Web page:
Preparation of Löwenstein Jensen media

Löwenstein Jensen (L–J) media were prepared according to the manufacturer’s instruction with slight modification in the coagulation step. The prepared L–J medium solution (8–10 ml) was dispensed in universal bijou bottles (28 ml), subsequently arranged in slanting position in a stainless steel tray, and incubated in a preheated hot air oven at 90 °C for 90 min instead of 85 °C for 45 min in an inspissator. The time and temperature combination was optimized in this study. After coagulation, the slants were allowed to cool at room temperature overnight. In the current study, only L-J was used for cultivation of mycobacteria because CPC along with other decontaminating agents was used for decontamination of feces. CPC is compatible with L-J. Its bacteriostatic effects are completely neutralized on L-J. CPC is not compatible with agars, growth of mycobacteria on agar is inhibited due to bacteriostatic effects of CPC [26,27].

Preparation of standard concentrations of Mycobacterium avium subsp. avium

M. avium subsp. avium Chester (ATCC 15769) isolates, which were provided by the Bacteriology Laboratory, Faculty of Veterinary Medicine, Universiti Putra Malaysia, were grown on L–J slants at 37 °C. M. avium subsp. avium Chester (ATCC 15769) belongs to serotype 1, which is virulent to all avian species. After sufficient growth, all colonies were transferred to sterile centrifuge tube (15 ml), which contained 5 ml of sterile phosphate buffer solution (PBS) with a pH level of 6.8 and five sterile glass beads (3 mm). The suspension was homogenized on vortex for 1 min. To settle large clumps of mycobacterial colonies, the suspension was allowed to stand undisturbed for 30 min at room temperature. The supernatant was transferred to a new sterile tube. The turbidity of the suspension was adjusted to McFarland 0.5 standard (1.5 x 108 CFU/ml) [28]. Tenfold serial dilutions of the suspension adjusted to McFarland 0.5 were prepared using sterile distilled water. Using of visual inspection of suspension turbidity rather than actual plated CFU counts, is a limitation of this study. Three serially diluted suspensions containing approximately 107, 105, and 103 CFU/ml were selected to spike fecal samples. These inocula were selected to cover the range of number of organisms that will be present in the clinical samples [29]. Inoculum (105 CFU/ml) and sterile distilled water were used as positive and negative controls, respectively. Positive and negative controls were unexposed to chemical decontamination.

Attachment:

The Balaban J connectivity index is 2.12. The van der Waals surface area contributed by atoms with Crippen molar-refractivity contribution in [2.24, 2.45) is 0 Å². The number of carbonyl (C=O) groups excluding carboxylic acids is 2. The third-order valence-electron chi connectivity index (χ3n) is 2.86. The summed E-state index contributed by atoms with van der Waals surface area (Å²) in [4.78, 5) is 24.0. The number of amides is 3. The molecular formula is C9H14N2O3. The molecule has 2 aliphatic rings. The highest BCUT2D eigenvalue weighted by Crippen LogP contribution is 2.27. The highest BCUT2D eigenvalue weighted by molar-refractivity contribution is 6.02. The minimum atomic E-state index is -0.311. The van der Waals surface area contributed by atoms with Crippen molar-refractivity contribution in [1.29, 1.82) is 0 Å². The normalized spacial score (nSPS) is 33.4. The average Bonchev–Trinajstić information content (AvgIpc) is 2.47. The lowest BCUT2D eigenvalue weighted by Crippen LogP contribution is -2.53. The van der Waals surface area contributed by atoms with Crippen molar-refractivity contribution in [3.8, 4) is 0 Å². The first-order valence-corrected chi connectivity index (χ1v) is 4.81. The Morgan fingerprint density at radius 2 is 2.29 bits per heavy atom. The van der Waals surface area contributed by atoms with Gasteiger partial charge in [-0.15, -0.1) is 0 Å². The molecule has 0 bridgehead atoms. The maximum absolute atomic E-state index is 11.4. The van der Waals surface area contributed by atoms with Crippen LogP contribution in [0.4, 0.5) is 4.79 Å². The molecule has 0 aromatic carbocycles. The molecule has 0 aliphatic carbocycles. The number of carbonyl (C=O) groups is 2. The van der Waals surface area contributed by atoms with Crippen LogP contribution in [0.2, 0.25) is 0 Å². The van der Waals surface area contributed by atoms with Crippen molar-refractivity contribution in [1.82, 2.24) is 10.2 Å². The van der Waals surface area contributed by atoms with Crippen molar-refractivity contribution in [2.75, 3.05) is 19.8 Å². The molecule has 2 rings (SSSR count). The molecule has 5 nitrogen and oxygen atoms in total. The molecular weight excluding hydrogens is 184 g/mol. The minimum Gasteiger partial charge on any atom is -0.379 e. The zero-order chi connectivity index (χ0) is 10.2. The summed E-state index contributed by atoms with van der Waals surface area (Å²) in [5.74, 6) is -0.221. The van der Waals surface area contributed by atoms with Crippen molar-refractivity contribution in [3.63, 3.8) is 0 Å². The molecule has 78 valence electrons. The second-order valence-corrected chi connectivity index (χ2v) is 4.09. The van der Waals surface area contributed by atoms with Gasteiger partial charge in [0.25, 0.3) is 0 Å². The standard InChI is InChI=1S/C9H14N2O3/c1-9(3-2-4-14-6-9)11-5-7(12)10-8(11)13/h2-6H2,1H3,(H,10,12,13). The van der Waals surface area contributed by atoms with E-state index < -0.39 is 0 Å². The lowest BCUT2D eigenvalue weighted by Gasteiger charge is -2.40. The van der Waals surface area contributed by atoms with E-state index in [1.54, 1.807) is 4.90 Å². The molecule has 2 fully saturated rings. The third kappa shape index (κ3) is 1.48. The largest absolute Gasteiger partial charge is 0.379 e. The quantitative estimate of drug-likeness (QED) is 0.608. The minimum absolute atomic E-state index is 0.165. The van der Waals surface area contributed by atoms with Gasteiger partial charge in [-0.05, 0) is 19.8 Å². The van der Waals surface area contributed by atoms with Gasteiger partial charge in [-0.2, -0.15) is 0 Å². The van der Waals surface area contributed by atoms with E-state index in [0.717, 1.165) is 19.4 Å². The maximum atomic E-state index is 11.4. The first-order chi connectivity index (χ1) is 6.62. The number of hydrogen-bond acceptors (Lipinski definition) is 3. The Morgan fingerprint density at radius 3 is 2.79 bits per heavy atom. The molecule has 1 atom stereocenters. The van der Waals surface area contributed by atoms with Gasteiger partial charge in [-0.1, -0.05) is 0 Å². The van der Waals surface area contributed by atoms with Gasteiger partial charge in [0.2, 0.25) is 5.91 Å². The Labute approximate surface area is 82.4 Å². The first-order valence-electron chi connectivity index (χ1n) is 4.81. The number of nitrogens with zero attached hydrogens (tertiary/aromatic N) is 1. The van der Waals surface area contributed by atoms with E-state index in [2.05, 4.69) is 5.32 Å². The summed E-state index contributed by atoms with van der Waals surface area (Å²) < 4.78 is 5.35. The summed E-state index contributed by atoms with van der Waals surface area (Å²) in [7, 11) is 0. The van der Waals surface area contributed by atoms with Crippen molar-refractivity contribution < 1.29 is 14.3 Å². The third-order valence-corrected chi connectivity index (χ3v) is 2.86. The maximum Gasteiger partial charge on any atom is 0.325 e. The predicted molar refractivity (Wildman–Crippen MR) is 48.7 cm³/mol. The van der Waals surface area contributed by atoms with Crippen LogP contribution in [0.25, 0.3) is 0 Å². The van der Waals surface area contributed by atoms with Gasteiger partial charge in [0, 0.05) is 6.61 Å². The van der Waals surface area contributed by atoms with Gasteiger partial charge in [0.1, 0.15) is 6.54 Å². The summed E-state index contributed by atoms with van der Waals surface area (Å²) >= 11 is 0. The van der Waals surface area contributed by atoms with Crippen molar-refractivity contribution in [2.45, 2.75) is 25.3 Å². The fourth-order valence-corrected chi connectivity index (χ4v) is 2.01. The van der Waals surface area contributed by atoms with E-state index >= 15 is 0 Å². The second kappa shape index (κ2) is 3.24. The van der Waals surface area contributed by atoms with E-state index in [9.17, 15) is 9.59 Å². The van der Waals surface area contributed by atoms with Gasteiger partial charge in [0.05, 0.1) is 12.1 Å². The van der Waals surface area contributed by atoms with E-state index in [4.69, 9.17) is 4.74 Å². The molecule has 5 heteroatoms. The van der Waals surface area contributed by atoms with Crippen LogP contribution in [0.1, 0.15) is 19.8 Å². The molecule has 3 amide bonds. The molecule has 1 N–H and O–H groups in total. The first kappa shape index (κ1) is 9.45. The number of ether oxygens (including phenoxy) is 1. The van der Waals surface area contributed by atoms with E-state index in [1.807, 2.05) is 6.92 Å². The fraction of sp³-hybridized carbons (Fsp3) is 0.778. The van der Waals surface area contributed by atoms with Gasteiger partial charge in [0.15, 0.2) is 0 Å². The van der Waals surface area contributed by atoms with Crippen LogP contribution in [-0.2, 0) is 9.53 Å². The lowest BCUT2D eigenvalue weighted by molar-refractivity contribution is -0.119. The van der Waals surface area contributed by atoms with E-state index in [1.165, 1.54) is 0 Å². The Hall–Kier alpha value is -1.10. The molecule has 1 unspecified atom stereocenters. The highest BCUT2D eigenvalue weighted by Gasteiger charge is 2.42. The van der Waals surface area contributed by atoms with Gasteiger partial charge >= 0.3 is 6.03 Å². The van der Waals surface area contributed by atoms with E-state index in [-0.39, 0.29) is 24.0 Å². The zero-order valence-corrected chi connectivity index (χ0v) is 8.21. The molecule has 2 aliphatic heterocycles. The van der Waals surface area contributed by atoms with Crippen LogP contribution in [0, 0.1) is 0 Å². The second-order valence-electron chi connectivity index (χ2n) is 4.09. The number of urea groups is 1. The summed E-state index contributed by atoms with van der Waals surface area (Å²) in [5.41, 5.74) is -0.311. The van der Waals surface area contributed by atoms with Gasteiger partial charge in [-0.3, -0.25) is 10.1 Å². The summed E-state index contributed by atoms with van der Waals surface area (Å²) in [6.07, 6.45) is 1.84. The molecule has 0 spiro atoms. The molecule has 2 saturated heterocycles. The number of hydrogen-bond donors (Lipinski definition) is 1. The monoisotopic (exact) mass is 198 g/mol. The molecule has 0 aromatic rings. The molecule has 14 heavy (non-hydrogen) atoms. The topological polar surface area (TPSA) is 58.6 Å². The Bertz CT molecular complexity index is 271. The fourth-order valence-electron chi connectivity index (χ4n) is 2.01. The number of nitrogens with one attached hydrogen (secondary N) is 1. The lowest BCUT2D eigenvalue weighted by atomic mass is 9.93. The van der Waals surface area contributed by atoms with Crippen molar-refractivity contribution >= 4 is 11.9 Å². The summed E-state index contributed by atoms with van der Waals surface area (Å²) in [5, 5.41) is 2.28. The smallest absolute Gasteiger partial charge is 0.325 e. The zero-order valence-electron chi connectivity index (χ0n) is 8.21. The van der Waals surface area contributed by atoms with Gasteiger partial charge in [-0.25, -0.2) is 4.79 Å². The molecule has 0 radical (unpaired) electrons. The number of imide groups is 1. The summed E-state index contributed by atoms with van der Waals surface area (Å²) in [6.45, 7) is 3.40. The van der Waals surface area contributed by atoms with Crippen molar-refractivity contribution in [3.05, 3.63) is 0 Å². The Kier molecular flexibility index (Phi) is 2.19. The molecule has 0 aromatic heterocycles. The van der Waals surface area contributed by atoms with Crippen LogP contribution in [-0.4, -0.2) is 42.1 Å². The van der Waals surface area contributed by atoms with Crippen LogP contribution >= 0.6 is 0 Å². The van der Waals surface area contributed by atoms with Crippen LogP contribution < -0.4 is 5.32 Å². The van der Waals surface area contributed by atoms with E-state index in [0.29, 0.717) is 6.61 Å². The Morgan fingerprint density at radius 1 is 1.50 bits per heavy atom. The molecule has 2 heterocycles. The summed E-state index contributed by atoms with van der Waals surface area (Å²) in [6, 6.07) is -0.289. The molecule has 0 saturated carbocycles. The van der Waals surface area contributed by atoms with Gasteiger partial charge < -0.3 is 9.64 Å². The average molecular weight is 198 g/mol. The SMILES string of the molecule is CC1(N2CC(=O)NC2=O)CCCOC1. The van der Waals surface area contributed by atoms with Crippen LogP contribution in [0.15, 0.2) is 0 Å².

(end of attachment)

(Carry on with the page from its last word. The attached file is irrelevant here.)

Preparation of fecal samples

Three replicates (0.2 g) were prepared for each sample. Briefly, 0.2 g of faecal sample was transferred to a 15 ml sterile polyethylene tube containing 10 ml of sterile distilled water. The sample was mixed and homogenized by vortexing for 1 min at 500 rpm. The tubes were then allowed to stand for 30 min at room temperature before filtration of supernatant through sterile surgical gauze (mesh size, 19x15). Filtration helps to prevent carryover of large fiber particles that may cause contamination of samples. The filtrates were subjected to spiking with M. avium subsp. avium (ATCC 15769).

Spiking fecal samples with M. avium subsp. avium

Three filtrates of each fecal sample (approximately 9 ml in a 15 ml tube) were inoculated with 1 ml of M. avium subsp. avium suspensions with initial concentrations of 107, 105, and 103 CFU/ml. The suspensions were mixed well on the vortex and centrifuged at 3000 xg using refrigerated centrifuge. The supernatants were discarded, and pellets were resuspended in 3 ml of sterile distilled water, mixed on vortex, and subdivided into three aliquots. The estimated numbers of M. avium subsp. avium in each aliquot, which was subjected to decontamination, were approximately 106, 104, and 102 CFU/ml. To minimize the loss of bacilli during the first sedimentation and filtration, feces were spiked after filtration. After spiking of fecal filtrates, each filtrate was divided into three aliquots for decontamination with three decontaminating agents, which reduced the number of organism by threefold.

Decontamination of fecal samples

Each of the three aliquots of a pellet sediment (1 ml) was transferred to a 50 ml Falcon tube and decontaminated with 4% NaOH, 12% H2SO4, and 1% CPC [22]. The first and second aliquots were mixed with equal volume of 4% NaOH (2% final concentration) and 12% H2SO4 (6% final concentration), respectively. The third aliquot was mixed with 25 ml of 1% CPC. The suspensions were mixed well by inverting the tubes and vortexing at 500 rpm for 30 s. The inner surface of the Falcon tubes, including the inner surface of the cap, was exposed to decontaminating agents to minimize the possibility of contamination. Pellet aliquots decontaminated with NaOH and H2SO4 were allowed to stand for 20 min at room temperature, and those aliquots decontaminated with CPC were kept at 37 °C for 24 h. After decontamination for 20 min, NaOH and H2SO4 activities were neutralized with 48 ml of PBS (pH = 6.8) [30]. The final pH of the suspension was determined by using pH strip and stabilized between 6.5 and 7.0 [30]. All centrifugations were performed at 3000 xg for 15 min. Aliquots decontaminated with NaOH and H2SO4 were centrifuged at 4 °C, and those treated with 1% CPC were centrifuged at 10 °C [31,32]. Supernatants were discarded, and pellets were resuspended in 1 ml of sterile distilled water. A 100 μL of pellet sediment was inoculated onto L–J slant in triplicate. The remaining pellet sediment (600 μl) was resuspended with equal volume of VNA, mixed by vortexing at 500 rpm for 30 s, and incubated at 37 °C for 24 h. Finally, 100 μL of pellet sediment treated with VNA was inoculated onto L–J slant in triplicate (Fig 1).